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In this unfinished draft of an article for The Progressive, Dr. King writes about the social ills of America through the context of what he calls the two most important documents in American history: the Declaration of Independence and the Emancipation Proclamation.
Clarence Jordan writes to the First Baptist Church of Atlanta to voice his opinion on the Ashton Jones affair. Ashton Jones, a white Methodist minister, was jailed for "disturbing divine worship" when he and two African American associates attempted to take part in a segregated church service. Jordan attempts to parallel this event to biblical accounts where Judeo-Christian leaders disrupted services involved with idol worship. Jordan further asserts that while the state of Georgia may permit the worshipping of a "segregated god," "God himself does not."
Moshe Decter requests Dr. King's signature on a statement for the Conference on the Status of Soviet Jews. The statement will appear under the sponsorship of the Conference.
This royalty statement from Harper & Row Publishers, details earnings for Dr. King's book "Strength to Love," for the six-month period ending 12/31/66.
In this letter to Dr. King and the SCLC, the Executives of the Ryan, Ryan & Ebert Law Firm reward the organization with a check for $960.00 on behalf of the last Will and Testament of Carl A. Ryan
This document serves as a request to establish Ebenezer Baptist Church as a Non-Profit Sponsor or Mortgagor.
This is a report about the civil rights movement in Huntsville, Alabama in the early 1960's. Hank Thomas, a CORE Field Representative, cultivated a group of students from Alabama A & M to conduct sit-ins and non-violent demonstrations at local businesses.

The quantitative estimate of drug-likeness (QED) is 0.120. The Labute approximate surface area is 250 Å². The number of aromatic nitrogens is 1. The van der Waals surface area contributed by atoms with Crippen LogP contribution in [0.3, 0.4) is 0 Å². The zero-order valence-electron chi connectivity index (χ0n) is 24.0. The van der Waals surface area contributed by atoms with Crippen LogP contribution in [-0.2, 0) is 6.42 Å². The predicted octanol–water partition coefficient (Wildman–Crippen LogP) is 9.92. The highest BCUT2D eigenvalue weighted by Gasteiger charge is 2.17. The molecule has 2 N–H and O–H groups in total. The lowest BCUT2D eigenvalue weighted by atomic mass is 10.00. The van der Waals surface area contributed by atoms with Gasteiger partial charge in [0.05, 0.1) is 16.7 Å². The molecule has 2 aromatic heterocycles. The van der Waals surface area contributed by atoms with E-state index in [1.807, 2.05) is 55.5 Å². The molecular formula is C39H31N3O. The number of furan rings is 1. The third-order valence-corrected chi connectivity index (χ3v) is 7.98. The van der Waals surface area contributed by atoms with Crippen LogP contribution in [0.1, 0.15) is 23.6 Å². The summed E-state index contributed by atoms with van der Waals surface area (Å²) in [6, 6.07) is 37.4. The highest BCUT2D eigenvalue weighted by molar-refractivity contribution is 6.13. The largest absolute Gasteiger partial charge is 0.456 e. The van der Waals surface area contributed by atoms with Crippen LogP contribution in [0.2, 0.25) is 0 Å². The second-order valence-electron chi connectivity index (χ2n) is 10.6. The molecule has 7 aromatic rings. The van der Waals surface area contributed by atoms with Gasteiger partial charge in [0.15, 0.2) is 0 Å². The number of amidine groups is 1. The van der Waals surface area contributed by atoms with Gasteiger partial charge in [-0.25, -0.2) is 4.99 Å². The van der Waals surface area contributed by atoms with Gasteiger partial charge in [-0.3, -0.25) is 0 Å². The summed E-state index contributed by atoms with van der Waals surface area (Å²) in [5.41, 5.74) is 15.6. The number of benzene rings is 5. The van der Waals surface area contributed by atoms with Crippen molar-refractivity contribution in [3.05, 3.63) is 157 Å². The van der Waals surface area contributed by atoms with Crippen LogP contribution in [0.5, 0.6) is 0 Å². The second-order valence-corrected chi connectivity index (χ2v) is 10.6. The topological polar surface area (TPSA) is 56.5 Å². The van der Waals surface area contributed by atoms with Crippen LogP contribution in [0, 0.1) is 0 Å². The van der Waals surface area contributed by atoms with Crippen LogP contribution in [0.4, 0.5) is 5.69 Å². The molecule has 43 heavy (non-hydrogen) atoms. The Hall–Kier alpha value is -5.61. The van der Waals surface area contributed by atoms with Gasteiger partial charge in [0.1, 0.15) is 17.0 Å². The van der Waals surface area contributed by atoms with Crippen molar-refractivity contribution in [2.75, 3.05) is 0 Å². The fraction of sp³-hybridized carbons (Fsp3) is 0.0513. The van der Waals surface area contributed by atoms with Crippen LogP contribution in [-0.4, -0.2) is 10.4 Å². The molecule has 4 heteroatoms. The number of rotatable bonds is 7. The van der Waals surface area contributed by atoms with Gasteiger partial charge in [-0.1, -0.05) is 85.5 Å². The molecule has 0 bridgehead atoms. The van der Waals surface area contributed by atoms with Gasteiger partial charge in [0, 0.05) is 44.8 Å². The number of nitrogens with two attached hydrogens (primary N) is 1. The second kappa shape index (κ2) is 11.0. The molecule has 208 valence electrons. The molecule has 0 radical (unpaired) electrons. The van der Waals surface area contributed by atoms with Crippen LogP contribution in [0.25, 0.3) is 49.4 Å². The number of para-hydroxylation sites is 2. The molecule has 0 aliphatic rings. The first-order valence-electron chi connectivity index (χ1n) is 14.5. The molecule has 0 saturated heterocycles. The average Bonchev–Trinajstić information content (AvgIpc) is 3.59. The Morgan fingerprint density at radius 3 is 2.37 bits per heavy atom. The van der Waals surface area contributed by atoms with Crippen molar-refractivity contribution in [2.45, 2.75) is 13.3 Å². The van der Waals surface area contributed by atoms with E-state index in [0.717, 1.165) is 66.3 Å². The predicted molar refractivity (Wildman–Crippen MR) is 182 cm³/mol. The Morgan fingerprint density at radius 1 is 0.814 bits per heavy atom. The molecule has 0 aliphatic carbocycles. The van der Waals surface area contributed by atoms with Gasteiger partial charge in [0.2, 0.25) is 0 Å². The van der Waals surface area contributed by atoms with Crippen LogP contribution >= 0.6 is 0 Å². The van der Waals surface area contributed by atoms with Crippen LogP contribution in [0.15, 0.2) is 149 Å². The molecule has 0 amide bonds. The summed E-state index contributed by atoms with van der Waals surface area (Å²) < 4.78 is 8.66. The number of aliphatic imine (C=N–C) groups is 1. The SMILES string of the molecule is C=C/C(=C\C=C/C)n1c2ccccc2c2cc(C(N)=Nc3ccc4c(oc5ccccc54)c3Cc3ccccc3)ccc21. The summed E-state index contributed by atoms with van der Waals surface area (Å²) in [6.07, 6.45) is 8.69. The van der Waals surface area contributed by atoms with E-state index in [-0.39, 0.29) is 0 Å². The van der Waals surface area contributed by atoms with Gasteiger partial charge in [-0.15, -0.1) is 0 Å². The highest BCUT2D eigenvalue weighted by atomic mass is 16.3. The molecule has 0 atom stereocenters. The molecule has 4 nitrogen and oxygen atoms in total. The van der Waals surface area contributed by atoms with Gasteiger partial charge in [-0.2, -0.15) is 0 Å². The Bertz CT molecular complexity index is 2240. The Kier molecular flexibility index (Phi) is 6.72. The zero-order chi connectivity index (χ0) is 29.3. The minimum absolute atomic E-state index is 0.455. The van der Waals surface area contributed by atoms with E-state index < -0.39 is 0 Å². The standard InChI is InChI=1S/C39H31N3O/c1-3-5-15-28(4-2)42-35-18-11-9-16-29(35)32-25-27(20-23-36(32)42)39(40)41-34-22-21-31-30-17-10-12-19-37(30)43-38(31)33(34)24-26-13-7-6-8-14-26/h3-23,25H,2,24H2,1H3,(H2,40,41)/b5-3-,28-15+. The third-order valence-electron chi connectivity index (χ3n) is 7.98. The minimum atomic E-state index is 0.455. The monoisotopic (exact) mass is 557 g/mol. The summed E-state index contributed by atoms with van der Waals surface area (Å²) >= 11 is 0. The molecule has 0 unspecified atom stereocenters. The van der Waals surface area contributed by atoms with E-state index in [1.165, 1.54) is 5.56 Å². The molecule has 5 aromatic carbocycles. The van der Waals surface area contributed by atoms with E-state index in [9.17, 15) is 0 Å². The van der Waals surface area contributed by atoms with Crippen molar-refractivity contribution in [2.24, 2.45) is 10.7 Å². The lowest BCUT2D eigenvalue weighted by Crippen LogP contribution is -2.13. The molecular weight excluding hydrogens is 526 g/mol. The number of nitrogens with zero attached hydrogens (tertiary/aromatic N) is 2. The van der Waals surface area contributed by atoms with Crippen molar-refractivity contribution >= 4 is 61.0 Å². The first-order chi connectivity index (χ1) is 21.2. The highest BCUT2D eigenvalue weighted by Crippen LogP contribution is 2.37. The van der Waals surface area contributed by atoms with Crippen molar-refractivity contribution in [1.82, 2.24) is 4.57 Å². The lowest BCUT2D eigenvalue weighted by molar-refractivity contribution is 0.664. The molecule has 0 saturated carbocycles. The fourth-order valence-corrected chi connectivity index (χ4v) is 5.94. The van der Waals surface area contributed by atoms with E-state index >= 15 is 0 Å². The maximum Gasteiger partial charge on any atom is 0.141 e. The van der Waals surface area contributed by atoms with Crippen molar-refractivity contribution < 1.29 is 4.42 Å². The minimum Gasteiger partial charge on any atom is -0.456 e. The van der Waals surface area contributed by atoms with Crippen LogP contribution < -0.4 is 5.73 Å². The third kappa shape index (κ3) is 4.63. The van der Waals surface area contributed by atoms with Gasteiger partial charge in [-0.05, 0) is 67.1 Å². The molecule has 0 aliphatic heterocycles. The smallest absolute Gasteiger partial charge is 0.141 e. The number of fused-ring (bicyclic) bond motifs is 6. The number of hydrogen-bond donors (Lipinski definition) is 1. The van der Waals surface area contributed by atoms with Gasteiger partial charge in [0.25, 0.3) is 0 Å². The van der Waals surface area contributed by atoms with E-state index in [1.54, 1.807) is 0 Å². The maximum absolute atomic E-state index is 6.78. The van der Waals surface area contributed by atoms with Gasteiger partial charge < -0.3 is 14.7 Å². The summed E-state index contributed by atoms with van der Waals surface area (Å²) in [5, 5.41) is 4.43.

This fundraising letter and accompanying bulletin describes the plight of South African non-whites brought on by apartheid and economic disparities. The Episcopal Churchmen for South Africa requests donations and support for the work of the Diocese of Johannesburg.
Mr. Pleasure writes Dr. King to inform him of his decision not to accept employment with SCLC. He refers to an earlier visit with Dr. King and friends in Atlanta, and comments that the group's enthusiasm bodes well for the upcoming Poor People's March on Washington.
In this article, Walter Winchell provides excerpts of news articles and adds his own commentary to each. Following an excerpt about Dr. King's having a conference to coordinate civil disobedience activities, Winchell urges his leaders to write to Dr. King and "tell him to stop posing as a Man of Peace and 'fess up that his big "act" is causing more trouble than Ho Chi Mihn." Other recipients of Winchell's attention in this column include President Lyndon B. Johnson.
This letter, dated February 16, 1968, was written to Mr. M. Nance, Jr. from Mrs. Finch. In this letter, she states that while the situation in Orangeburg is "regrettable" it can be fixed. She says that other ethnic groups would not lead demonstrations as blacks have. She says black people lack "imagination and energy''. Finch states that while she believes blacks have suffered "grievances, she has contempt for so-called "free loaders".
The Chicago Adult Education Department provides the Behavior Research Laboratories with the needed funds to amend the budget for their contract. Robert L. Green provides Mr. James Harrison with the distribution location for this contribution.